The blogs of Black Marble staff

Connecting Azure Network Site-Site VPN to a SonicWall Appliance

I am with a customer this week, building a test Azure Network+IaaS/Azure AD/Office 365 environment. We struggled to get the site-site VPN connection up for a while and there wasn’t a great deal on the greater internet to help, save for a couple of posts in a discussion forum by the marvellous Marcus Robinson. We finally got it working when we found a tech note from SonicWall, published just a few days ago on the 7th October.

It turns out that we had created a gateway on Azure that used dynamic routing (I had a working lab environment using Server 2012 RRAS done that way). In SonicWall terms, that is not a site-site VPN and as we had configured appliance for one of those were completely adrift. When we deleted the Azure gateway and created a static routing one everything worked.

For anyone embarking down this road with a SonicWall device I can report that when we followed the instructions everything appeared to connect just fine. The tech note is available on the SonicWall site for all to enjoy.

Speaking at UK Tech.Days Online 2013

I’ve been supporting the great team of evangelists at Microsoft with their UK Tech.Days events for some time now. I am chuffed to bits that they have asked me to contribute to the fantastic UK Tech.Days Online event. If you haven’t heard about it, go look at the agenda right now! Three days of great content on the latest technologies covering client, server, cloud and dev. The whole thing will be streamed live thanks to the wonder of the internet and includes a live interview with Steve Ballmer.

I am doing a session with the marvellous Steve Plank on the technologies that enable you to move your on-premises VMs into Azure and then a solo session on Windows Azure Backup – something we use already at BM as part of our DPM configuration. Sandwiched between those will be one where Steve covers the kind of automation you can achieve with PowerShell for Windows Azure.

Robert is also involved – I believe he is speaking during the very first session of day 1, on Windows 8.1.

It’s a privilege to be involved in Tech.Days Online and I’m really looking forward to it. Go register and I look forward to answering all your great questions on the day!

Changes in Skydrive access on Windows 8.1

After upgrading to Windows 8.1 on my Media Center PC I have noticed a change in SkyDrive. The ‘upgrade’ process from 8 to 8.1 is really a reinstall of the OS and reapplication of Windows 8 applications. Some Windows desktop applications are removed. In the case of my Media Center PC the only desktop app installed was Windows Desktop Skydrive that I used to sync photos from my MediaPC to the cloud. This is no longer needed as Windows 8.1 exposes the Skydrive files linked to the logged in LiveID as folders under the c:\user\[userid]\documents folder, just like Windows Desktop client used to do.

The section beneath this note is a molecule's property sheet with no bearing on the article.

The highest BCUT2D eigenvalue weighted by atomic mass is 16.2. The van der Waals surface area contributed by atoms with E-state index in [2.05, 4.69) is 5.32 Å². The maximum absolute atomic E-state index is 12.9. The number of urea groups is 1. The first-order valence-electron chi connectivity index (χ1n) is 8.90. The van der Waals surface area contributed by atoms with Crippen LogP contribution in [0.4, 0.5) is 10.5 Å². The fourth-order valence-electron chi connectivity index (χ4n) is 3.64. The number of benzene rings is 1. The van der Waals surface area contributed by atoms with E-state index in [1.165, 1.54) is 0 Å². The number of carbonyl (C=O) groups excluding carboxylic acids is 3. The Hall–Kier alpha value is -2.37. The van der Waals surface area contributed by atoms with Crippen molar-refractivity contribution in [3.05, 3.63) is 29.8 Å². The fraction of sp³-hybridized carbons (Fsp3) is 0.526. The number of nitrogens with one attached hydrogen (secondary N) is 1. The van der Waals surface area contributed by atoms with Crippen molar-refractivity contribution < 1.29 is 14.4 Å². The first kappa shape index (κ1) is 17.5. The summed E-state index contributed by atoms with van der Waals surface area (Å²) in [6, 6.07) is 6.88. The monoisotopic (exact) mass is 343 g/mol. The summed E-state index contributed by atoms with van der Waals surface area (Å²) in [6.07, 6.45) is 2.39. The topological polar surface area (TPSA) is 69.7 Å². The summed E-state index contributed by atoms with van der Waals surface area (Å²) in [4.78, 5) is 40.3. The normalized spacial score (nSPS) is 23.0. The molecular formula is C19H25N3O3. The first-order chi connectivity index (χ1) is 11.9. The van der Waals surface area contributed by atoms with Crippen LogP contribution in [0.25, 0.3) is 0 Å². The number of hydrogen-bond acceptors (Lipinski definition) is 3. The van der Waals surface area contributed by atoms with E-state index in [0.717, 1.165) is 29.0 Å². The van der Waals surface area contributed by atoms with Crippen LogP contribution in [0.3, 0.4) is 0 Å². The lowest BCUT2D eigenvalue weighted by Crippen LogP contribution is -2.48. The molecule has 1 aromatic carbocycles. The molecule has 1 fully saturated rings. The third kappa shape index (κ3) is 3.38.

This means though the old dekstop Skydrive client has been removed my existing timer based jobs that backup files to the cloud by copying from a RAID5 box to the local Skydrive folder still work.

A word of warning here though, don’t rely on this model as you only backup. There is a lot of ransonware around at the moment and if you aren't careful an infected PC can infect your automated cloud backup too. Make your you cloud backup is versioned so you can old back to a pre-infected file and/or you have a more traditional offline backup too.

TF215106: Access denied from the TFS API after upgrade from 2012 to 2013

Updated 6th Nov 2013 - Also see this updated post , the API mentioned here maybe an issue, but the rights change in this other post is probably the real issue

After upgrading a test server from TFS 2012 to 2013 I started getting the following exception when trying to set the retention for a build policy via the TFS API

"TF215106: Access denied. TYPHOONTFS\\TFSService needs Update build information permissions for build definition ClassLibrary1.Main.Manual in team project Scrum to perform the action. For more information, contact the Team Foundation Server administrator."}

This was a surprising error, the code had been working OK and the TFSService account is, well the service account, so has full rights.

The issue was I also needed to rebuild my application with the TFS 2013 API, once I rebuild with the 2013 DLLs it all worked fine.

A fix for power saving stopping my slow application installation

I am getting sick of the fact that the Samsung 500T tablet running Windows 8.1 I am installing applications on  keeps going into sleep mode to save power. I start the install, leave it to run, look back later it has been saving power, started and stopped Wifi and I have one very confused install. It is not as if it is anything weird, just Office 2013.

So the the workaround (as I admit I forgot to pickup it’s PSU this morning) is pop it into Presenter Mode (via the Windows key X and Mobility Center). This means it ignore Power saving and just runs for me. Install finish fine and I am good to go